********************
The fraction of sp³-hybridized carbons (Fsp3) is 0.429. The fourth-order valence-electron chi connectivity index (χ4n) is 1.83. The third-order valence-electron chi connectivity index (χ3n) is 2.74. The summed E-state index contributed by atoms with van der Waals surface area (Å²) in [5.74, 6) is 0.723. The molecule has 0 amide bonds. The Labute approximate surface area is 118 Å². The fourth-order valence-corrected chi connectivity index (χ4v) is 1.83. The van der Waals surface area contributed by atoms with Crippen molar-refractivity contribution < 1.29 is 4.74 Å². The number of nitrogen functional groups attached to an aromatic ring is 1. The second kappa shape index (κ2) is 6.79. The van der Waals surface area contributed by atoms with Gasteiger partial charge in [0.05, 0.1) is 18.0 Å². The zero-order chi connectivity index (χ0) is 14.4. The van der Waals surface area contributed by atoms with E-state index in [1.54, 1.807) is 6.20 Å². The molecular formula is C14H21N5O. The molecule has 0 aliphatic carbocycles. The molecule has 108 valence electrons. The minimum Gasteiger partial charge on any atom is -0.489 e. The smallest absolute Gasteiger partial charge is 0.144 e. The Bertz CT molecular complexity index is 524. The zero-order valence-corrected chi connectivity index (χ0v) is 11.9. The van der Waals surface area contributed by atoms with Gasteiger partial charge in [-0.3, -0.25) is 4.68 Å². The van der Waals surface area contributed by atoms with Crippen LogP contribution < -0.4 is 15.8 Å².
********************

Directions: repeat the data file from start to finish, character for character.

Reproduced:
The fraction of sp³-hybridized carbons (Fsp3) is 0.429. The fourth-order valence-electron chi connectivity index (χ4n) is 1.83. The third-order valence-electron chi connectivity index (χ3n) is 2.74. The summed E-state index contributed by atoms with van der Waals surface area (Å²) in [5.74, 6) is 0.723. The molecule has 0 amide bonds. The Labute approximate surface area is 118 Å². The fourth-order valence-corrected chi connectivity index (χ4v) is 1.83. The van der Waals surface area contributed by atoms with Crippen molar-refractivity contribution < 1.29 is 4.74 Å². The number of nitrogen functional groups attached to an aromatic ring is 1. The second kappa shape index (κ2) is 6.79. The van der Waals surface area contributed by atoms with Gasteiger partial charge in [0.05, 0.1) is 18.0 Å². The zero-order chi connectivity index (χ0) is 14.4. The van der Waals surface area contributed by atoms with E-state index in [1.54, 1.807) is 6.20 Å². The molecular formula is C14H21N5O. The molecule has 0 aliphatic carbocycles. The molecule has 108 valence electrons. The minimum Gasteiger partial charge on any atom is -0.489 e. The smallest absolute Gasteiger partial charge is 0.144 e. The Bertz CT molecular complexity index is 524. The zero-order valence-corrected chi connectivity index (χ0v) is 11.9. The van der Waals surface area contributed by atoms with Gasteiger partial charge in [-0.3, -0.25) is 4.68 Å². The van der Waals surface area contributed by atoms with Crippen LogP contribution < -0.4 is 15.8 Å².